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New York City

Empire State Building

The fifth-tallest skyscraper in the United States, nicknamed for New York, the Empire State Building, standing 1,455 feet 8 9/16 inches, was the tallest building in the world for forty years following its completion on April 11th, 1931. A modern American cultural icon of industriousness, the Empire State Building’s Art Deco styled exterior and street-level are considering part of the Seven Wonders of the Modern World. On June 24th, 1986 the Empire State Building became designated as a National Historic Landmark. The Empire State Building’s construction cost a total $40,948,900 to build, which adjusted for inflation to 2015 dollars is over $635 million dollars.

Construction on the Empire State building began on March 17th, 1929 on what was once farmland and later occupied by the Waldorf-Astoria Hotel. The building’s drawings, designed from the top-down in only two weeks by William F. Lamb from the firm Shreve, Lamb and Harmon, were based on the Reynolds Building in Winston-Salem, North Carolina, and the Carew Tower in Cincinnati, Ohio.

Grounding breaking occurred on January 22nd, 1930, with construction starting soon after on St. Patrick’s Day – March 17th, 1930. Construction required 3,400 workers, many of them European immigrants, as well as Mohawk and Kahnawake Indians. Five of the workers who participated in the construction perished as a result of job-site accidents.

Striving to gain the title of “world’s tallest building”, early 20th century Manhattan was home to a significant building boom which saw a race between developers. Fellow Art Deco styled Chrysler Building, which began construction on September 19th, 1928 and completed May 20th, 1930, required an added spiral to surpass 40 Wall Street, and then-tallest structure in the world the Eiffel Tower. The Chrysler building was the world’s tallest building from May 27th, 1930 to April 30th, 1931. 40 Wall Street was completed at a brisk pace of 11 months but stood as the world’s tallest building for less than 2 months from April 1930 to May 27th, 1930.

While the Empire State building’s 410 days of construction completed the project 12 days ahead of schedule on April 11th, 1931, it wasn’t until May 1st, 1931 that the building officially opened to the public with United States President Herbert Hoover turning on the building’s lights with the push of a button in Washington D.C.  In November 1932, the Empire State Building’s top lights signaled the defeat of President Hoover to rival Franklin D. Roosevelt.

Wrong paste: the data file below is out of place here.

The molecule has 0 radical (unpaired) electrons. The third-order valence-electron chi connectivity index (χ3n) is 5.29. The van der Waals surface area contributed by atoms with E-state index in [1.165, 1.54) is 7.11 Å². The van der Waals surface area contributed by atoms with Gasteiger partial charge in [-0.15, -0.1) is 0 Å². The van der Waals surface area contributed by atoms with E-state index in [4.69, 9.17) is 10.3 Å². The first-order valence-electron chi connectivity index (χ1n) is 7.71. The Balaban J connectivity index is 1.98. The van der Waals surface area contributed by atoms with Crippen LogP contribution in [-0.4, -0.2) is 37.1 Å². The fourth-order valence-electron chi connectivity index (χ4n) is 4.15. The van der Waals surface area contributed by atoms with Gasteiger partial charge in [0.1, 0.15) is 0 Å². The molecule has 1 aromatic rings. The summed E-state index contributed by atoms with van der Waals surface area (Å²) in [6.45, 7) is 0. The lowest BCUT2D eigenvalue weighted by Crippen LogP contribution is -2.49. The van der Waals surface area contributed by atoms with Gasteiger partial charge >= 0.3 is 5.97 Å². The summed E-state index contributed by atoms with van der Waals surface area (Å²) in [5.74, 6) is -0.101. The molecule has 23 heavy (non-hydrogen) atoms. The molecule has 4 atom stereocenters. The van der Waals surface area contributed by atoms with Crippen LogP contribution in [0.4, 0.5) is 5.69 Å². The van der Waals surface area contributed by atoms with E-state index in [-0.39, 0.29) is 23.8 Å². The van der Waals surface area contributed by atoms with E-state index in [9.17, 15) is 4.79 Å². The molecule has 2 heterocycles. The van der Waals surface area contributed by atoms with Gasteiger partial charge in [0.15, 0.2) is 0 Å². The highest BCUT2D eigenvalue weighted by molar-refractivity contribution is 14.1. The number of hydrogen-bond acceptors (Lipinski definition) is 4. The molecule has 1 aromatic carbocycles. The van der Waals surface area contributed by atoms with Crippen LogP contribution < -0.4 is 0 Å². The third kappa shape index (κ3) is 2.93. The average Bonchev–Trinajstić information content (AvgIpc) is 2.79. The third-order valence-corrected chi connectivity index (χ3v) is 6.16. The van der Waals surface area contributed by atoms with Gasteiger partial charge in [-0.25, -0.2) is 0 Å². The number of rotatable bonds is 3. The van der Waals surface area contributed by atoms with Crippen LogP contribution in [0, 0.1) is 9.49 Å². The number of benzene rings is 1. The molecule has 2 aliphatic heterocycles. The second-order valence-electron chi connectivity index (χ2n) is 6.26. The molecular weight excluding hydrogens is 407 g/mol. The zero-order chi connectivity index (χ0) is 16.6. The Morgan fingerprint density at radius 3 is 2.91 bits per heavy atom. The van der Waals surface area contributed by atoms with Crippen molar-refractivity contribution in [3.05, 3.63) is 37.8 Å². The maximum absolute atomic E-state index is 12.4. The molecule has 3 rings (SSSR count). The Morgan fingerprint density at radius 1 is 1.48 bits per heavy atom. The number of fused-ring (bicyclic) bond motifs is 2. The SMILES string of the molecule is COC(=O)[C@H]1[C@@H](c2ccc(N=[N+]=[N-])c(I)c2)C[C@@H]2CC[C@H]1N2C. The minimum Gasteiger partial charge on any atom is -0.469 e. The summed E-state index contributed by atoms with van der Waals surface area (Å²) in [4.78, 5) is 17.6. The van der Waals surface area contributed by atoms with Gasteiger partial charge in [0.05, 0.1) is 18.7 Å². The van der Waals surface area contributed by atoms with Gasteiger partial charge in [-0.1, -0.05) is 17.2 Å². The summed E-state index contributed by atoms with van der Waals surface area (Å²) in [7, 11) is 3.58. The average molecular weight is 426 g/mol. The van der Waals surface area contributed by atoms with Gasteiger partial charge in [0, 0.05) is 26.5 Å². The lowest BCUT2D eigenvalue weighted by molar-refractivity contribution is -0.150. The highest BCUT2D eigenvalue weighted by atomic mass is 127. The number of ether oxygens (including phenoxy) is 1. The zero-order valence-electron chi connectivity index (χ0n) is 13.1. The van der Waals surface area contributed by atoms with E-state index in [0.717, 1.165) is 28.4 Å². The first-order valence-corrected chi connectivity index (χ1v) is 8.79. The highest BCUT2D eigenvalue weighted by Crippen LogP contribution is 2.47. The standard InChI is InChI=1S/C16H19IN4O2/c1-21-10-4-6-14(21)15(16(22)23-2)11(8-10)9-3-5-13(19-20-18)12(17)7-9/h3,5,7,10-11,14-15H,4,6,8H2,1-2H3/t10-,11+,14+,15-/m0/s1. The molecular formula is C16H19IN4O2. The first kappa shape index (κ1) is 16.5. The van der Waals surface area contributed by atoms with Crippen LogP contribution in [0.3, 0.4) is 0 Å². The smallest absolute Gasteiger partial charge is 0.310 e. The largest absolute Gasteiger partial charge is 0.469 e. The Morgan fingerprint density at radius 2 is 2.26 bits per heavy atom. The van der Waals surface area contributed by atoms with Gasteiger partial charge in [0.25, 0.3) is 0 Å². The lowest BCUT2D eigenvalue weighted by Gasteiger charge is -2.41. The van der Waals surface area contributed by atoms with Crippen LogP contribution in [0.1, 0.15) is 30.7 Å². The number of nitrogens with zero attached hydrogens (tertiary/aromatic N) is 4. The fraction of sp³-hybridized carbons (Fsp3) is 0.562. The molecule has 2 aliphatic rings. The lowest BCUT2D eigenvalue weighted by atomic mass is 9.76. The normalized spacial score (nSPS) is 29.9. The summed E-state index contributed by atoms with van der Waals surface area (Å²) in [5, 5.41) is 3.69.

The building’s early years earned it the nickname the “Empty State Building” which coincided with some of the darkest periods of the Great Depression in the United States when most of the office space remained empty. In fact, the first year the building was open, the observation deck’s $2 million dollars was equal to income from rent.  It took until 1950 for the Empire State Building to finally achieve profitability, though it was later sold for $51 million dollars in 1951 to Roger L. Stevens.

Visiting the Empire State Building

While the Observation Deck might be the most famous, general tours of the building’s main section start at between $19.29 for Adults and $14.75 for children.

The Empire State Building’s Observation Deck is open daily between 8:00 A.M. and 2:00 A.M. We recommend that if you are traveling as a family, the best times to get in are between 8:00 A.M. and 11:00 A.M. before the rush starts. If you’re interested in skipping lines, there are express passes available that range in price from $65 to $85. If you are looking to get to the Main Deck Only without an express pass on the 86th Floor, it will cost $26 for children, $32 for adults, and $29 for seniors (ages 62+). If you want to go to both the 86th and 102nd floors, it will cost $46 for children, $52 for adults, and $49 for seniors. VIP passes to skip the lines on the 86th floor are $65 for everyone over 6 years old. If you would like to add the Top Deck Experience to your express pass an additional $20 fee is added, bringing the total to $85 per person.

There are optional passes available such as the NY CityPASS which includes six attractions, including the 86th floor observatory and same day admission between 10:00 P.M. and 2:00 A.M. Pricing is more flexible, with youths up to age 17 only $89 and adults $114. The other option is the NYC It All Tour package for $99 which includes the Empire State Building’s 86th floor observatory, the City Sights Hop On/Hop Off Bus Tour, the Circle Line Sightseeing Cruise, and entrance to the Metropolitan Museum of Art.

If you are traveling to the Empire State Building as a couple, you should plan to get in between midnight and 1:00 A.M. or just after opening in the morning when the reduced number of people makes for a more private overview of the city. There is a saxophonist who plays regularly Thursday through Saturday nights from 9:00 P.M. to 1:00 A.M.


As with most visits to sights in New York, we strongly recommend taking advantage of the city’s extensive subway system. If you are traveling to the Empire State Building, we recommend getting off at the 34th St-6th Avenue station using either the B, D, F, V, N, Q, R, or W lines. Alternatively you can take the 6 to the 33rd Street-Park Avenue station.

Don’t forget to bring your quarters!

There are plenty of coin-operated binoculars to see through up on the observation deck!